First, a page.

The real estate giant has been scrambling to raise funds it needs to pay lenders and suppliers, with regulators and financial markets worried that any crisis could ripple through China’s banking system and potentially trigger wider social unrest.
In the latest development, Evergrande said two of its subsidiaries had failed to uphold guarantee obligations for 934 million yuan ($145 million) worth of wealth management products issued by third parties.
That could “lead to cross-default”, which would “would have a material adverse effect on the group’s business, prospects, financial condition and results of operations,” it said in a statement to the Hong Kong stock exchange, without providing further details on the products.
The company’s shares slumped to a six-year low in Hong Kong on Tuesday and the Shanghai bourse halted trading of its listed bonds amid wild swings in its price.
Evergrande said it has appointed Houlihan Lokey and Admiralty Harbour Capital as joint financial advisers, the clearest indication yet that it is looking at restructuring options, analysts say.
The two firms will assess the group’s capital structure, evaluate its liquidity, explore solutions to ease the current liquidity stress and reach an optimal solution for all stakeholders as soon as possible.
“Evergrande’s announcement flags the first step of a restructuring, which usually involves either delay in interest payment, no interest payment or delay together with haircuts,” said James Shi, distressed debt analyst at credit analytics provider Reorg.
He added liquidation would only happen if the restructuring failed.
Evergrande late on Monday said online speculation about bankruptcy and restructuring was “totally untrue”.
That came despite growing markets expectation that Evergrande may need to restructure, after China ruled in August that various lawsuits against the developer would be centrally handled in Guangzhou.
Evergrande said it is talking to potential investors to sell some of its assets, but has made no “material progress” so far.
The company said earlier this month that it was in talks to sell certain assets, including stakes in Hong Kong-listed units Evergrande New Energy Vehicle and Evergrande Property Services.
Pressure on Evergrande – which has 1.97 trillion yuan ($305 billion) in liabilities – has intensified in recent weeks as fears over its ability to repay investors triggered protests that are certain to rattle Beijing.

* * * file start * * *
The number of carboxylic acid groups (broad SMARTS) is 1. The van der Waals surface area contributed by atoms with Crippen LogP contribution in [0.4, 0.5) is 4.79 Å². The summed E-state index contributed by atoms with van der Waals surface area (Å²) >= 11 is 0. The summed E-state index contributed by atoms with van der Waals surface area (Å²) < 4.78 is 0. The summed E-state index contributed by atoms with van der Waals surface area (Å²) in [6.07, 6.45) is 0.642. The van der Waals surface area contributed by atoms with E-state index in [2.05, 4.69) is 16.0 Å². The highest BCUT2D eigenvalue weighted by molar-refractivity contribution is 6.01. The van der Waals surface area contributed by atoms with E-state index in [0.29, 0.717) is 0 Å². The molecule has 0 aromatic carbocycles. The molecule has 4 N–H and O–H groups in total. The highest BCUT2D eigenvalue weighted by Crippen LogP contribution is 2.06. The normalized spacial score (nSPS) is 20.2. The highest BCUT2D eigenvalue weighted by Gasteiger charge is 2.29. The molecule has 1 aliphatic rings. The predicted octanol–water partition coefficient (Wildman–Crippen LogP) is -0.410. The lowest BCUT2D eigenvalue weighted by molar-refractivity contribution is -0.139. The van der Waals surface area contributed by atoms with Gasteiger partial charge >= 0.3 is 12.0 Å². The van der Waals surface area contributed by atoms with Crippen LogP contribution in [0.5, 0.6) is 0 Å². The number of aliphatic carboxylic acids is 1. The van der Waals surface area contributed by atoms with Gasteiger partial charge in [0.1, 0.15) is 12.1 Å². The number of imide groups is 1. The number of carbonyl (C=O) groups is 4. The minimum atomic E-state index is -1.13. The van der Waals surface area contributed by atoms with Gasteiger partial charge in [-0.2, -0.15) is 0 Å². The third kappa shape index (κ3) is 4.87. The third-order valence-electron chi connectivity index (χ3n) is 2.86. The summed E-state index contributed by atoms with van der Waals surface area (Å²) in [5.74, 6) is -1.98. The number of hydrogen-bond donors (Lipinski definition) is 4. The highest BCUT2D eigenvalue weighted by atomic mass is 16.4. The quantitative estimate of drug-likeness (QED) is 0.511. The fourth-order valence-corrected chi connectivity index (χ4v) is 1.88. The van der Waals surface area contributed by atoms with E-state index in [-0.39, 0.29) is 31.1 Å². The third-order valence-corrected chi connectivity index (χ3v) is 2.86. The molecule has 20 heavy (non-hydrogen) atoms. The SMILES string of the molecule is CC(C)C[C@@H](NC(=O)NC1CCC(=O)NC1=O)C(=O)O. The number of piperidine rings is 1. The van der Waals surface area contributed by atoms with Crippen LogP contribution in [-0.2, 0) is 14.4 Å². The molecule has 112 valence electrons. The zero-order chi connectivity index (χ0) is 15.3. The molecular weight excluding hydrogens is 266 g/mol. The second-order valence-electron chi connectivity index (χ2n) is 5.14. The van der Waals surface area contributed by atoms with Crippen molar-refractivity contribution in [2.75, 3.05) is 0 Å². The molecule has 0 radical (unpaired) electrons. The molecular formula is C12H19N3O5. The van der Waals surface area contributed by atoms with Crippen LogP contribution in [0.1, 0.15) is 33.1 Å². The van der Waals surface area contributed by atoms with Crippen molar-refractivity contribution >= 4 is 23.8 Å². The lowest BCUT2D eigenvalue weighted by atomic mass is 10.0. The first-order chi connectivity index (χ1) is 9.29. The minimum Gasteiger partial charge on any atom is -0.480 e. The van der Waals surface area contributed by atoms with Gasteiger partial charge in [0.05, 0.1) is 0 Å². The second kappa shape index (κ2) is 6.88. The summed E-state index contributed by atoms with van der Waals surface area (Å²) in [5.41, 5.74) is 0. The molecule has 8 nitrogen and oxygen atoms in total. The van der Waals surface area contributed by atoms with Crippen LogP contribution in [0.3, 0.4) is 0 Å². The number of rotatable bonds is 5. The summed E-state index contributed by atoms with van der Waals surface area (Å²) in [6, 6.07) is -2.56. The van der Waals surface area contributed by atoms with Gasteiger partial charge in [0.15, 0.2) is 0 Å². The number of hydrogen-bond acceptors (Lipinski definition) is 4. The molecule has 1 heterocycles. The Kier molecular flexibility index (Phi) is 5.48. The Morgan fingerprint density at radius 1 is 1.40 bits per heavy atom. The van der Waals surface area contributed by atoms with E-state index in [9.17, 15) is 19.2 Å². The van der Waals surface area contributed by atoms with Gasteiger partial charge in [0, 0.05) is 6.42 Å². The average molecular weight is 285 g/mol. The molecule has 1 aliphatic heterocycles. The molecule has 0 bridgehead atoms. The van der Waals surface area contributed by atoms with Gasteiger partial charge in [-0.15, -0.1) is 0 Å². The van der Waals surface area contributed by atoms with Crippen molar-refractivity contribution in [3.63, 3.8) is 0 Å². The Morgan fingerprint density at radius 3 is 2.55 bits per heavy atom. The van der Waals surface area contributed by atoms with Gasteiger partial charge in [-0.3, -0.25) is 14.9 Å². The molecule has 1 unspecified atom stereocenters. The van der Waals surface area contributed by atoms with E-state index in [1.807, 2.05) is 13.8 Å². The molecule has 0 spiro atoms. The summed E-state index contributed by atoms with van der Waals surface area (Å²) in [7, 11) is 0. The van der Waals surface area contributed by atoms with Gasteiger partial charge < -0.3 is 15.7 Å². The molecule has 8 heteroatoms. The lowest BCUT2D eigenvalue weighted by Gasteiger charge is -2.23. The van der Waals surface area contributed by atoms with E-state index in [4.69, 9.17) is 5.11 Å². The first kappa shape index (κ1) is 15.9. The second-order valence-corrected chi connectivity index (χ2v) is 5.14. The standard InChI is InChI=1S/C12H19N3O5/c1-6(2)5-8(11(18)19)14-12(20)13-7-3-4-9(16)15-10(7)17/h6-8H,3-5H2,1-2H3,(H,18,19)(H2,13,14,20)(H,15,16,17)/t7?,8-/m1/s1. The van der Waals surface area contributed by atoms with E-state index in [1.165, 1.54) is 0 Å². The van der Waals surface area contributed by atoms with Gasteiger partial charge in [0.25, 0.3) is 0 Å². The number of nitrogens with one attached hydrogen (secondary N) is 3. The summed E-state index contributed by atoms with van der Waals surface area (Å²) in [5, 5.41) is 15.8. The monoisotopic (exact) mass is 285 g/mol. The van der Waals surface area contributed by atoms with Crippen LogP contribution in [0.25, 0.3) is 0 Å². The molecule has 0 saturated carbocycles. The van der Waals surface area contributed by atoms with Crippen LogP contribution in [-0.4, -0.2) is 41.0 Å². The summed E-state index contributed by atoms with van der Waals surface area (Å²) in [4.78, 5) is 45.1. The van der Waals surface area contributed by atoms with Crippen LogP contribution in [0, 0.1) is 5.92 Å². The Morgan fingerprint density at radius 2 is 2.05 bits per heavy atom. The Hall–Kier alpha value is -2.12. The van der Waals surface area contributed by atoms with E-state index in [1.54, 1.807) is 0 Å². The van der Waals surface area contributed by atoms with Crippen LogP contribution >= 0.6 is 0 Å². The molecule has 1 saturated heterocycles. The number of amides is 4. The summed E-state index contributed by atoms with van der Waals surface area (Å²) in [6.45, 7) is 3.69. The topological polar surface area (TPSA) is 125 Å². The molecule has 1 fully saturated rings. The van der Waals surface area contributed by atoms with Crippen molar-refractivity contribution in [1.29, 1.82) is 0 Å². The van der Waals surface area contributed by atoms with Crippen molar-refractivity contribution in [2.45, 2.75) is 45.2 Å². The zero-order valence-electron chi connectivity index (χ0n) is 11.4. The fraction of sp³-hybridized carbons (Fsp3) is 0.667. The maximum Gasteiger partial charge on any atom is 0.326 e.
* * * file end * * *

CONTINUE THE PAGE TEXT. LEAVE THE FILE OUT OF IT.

The company blamed “ongoing negative media reports” for dampening investor confidence, resulting in a further decline in sales in September.
Shares of the company fell over 10% on Tuesday morning to their lowest since December 2014. Its listed e-vehicle spinoff plunged over 23% and shares of its property management unit dropped 8%.
In the debt market, Evergrande’s June 2025 dollar bonds fell nearly 6 cents on Tuesday late morning to 27 cents, yielding 58.45%, according to financial data provider Duration Finance.
Moves in the company’s highly illiquid onshore bonds were more erratic, with one Shanghai exchange-traded bond surging nearly 23% and triggering a trading halt, while another in Shenzhen dived almost 12%.
Reorg’s Shi said there may be fresh bond selling if Evergrande defaults, but the market spillover would be limited because the risks have mostly been largely priced in.
The bigger risks are likely to be social, he added.
Angry investors gathered near Evergrande’s headquarters in the southern Chinese city of Shenzhen on Monday to demand the firm repay loans and financial products.
The developer’s struggles to quickly sell off assets and avert defaults on its massive liabilities are raising the risk of contagion for other privately-owned developers, fund managers and analysts say.
In a statement on Monday, it said it was facing “unprecedented difficulties” but would do everything possible to resume work and protect the legitimate rights and interests of its customers.
The company’s debt has been repeatedly downgraded by ratings agencies targeting the developer over its struggles to restructure huge debts.